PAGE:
Scientists can use the sun to make seawater safe to drink

Scientists can use the sun to make seawater safe to drink
Scientists developed an energy-efficient way to turn saltwater into freshwater. Mario Tama/Getty Images
Scientists developed an energy-efficient way to turn saltwater into freshwater. Mario Tama/Getty Images

While access to clean drinking water remains an issue in many parts of the world, there’s no shortage of water on the planet: 97% of Earth's water can be found in our oceans. Turning the ocean’s saltwater into freshwater is generally an elaborate process that requires a lot of energy, but a team of scientists at Rice University's Center for Nanotechnology Enabled Water Treatment (NEWT) have created a new method using nothing but sunlight.

The traditional way to get potable water from saltwater is a process called distillation: saltwater is boiled and the steam produced is captured and processed through a condensing coil. This method is inefficient in terms of energy, as it takes a tremendous amount of heat to boil the water alone.

And then there’s membrane distillation — a technique where hot and cold saltwater flow through a porous membrane and the vapor is captured. While this is more energy efficient than distillation, it still requires a significant amount.

Now, thanks to researchers at Rice University, an off-grid desalination technology is available requiring only solar energy. The federally funded study, published in the journal Proceedings of the National Academy of Sciences, developed the "nanophotonics-enabled solar membrane distillation" technology, or NESMD.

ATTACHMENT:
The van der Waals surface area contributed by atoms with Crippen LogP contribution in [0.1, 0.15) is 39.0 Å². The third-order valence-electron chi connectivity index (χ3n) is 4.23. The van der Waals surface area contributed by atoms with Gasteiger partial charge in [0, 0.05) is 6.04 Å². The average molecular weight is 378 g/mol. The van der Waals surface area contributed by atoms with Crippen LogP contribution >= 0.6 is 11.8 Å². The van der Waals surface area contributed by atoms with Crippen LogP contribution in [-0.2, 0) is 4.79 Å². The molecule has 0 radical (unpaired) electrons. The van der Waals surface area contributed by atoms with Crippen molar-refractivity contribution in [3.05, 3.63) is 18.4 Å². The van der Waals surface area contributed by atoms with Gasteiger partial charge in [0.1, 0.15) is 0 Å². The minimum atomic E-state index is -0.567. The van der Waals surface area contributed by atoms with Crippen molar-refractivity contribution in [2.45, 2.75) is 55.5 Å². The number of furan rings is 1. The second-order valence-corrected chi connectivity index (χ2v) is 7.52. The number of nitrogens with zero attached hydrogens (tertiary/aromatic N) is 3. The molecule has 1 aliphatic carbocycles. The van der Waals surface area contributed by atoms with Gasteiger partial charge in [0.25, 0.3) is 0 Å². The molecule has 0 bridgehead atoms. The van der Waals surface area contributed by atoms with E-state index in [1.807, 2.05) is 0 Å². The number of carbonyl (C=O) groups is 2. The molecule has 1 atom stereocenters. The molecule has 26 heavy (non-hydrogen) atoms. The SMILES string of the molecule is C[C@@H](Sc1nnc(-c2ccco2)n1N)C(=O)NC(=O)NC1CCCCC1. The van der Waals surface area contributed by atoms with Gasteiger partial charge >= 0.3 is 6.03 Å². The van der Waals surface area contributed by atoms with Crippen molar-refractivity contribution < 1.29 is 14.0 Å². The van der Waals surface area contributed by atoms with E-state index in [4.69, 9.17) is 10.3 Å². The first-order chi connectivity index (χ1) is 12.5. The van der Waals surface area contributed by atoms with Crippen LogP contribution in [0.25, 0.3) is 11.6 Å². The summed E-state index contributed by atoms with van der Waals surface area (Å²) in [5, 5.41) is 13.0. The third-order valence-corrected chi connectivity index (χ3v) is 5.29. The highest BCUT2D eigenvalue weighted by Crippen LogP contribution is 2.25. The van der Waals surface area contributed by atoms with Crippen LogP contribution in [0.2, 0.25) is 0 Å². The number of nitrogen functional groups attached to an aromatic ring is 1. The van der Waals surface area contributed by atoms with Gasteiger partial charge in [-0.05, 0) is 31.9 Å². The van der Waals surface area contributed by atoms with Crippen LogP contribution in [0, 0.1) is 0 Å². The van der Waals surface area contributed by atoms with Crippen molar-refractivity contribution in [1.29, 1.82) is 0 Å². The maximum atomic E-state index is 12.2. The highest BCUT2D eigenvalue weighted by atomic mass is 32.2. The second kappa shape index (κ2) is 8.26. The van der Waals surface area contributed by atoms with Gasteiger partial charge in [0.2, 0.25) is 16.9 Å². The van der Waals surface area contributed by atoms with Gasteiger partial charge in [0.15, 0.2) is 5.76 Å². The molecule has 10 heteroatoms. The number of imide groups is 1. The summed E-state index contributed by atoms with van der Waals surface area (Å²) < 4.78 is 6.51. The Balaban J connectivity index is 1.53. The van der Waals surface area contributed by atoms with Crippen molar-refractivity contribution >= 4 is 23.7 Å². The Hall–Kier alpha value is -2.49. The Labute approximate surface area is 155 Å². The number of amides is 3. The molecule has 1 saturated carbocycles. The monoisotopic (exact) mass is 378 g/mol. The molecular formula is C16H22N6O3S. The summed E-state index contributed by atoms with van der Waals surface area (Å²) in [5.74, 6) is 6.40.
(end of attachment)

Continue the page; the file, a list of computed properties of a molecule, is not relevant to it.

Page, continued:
This scaled-up test bed of NEWT’s direct solar desalination technology uses carbon black nanoparticles that convert as much as 80% of sunlight energy into heat. Jeff Fitlow/Rice University

This technique combines the membrane-distillation water treatment method with nanotechnology that turns sunlight into heat. Specifically, by embedding sunlight-absorbing carbon black nanoparticles into the membrane, the researchers are able to harvest 80% of sunlight that comes in contact with the membrane. This results in faster water evaporation and a decrease in the amount of power the entire process needs.

"Unlike traditional membrane distillation, NESMD benefits from increasing efficiency with scale," Naomi Halas, a corresponding author on the paper, said in a statement. "It requires minimal pumping energy for optimal distillate conversion, and there are a number of ways we can further optimize the technology to make it more productive and efficient."

The most significant application for this technology is providing clean drinking water to those without access to it. And since the system is modular and relatively portable, it can be taken to remote regions with little to no access to electricity.

“Direct solar desalination could be a game changer for some of the estimated 1 billion people who lack access to clean drinking water,” Qilin Li, a Rice scientist and water treatment expert and a corresponding author on the study, said in a statement. "This off-grid technology is capable of providing sufficient clean water for family use in a compact footprint, and it can be scaled up to provide water for larger communities."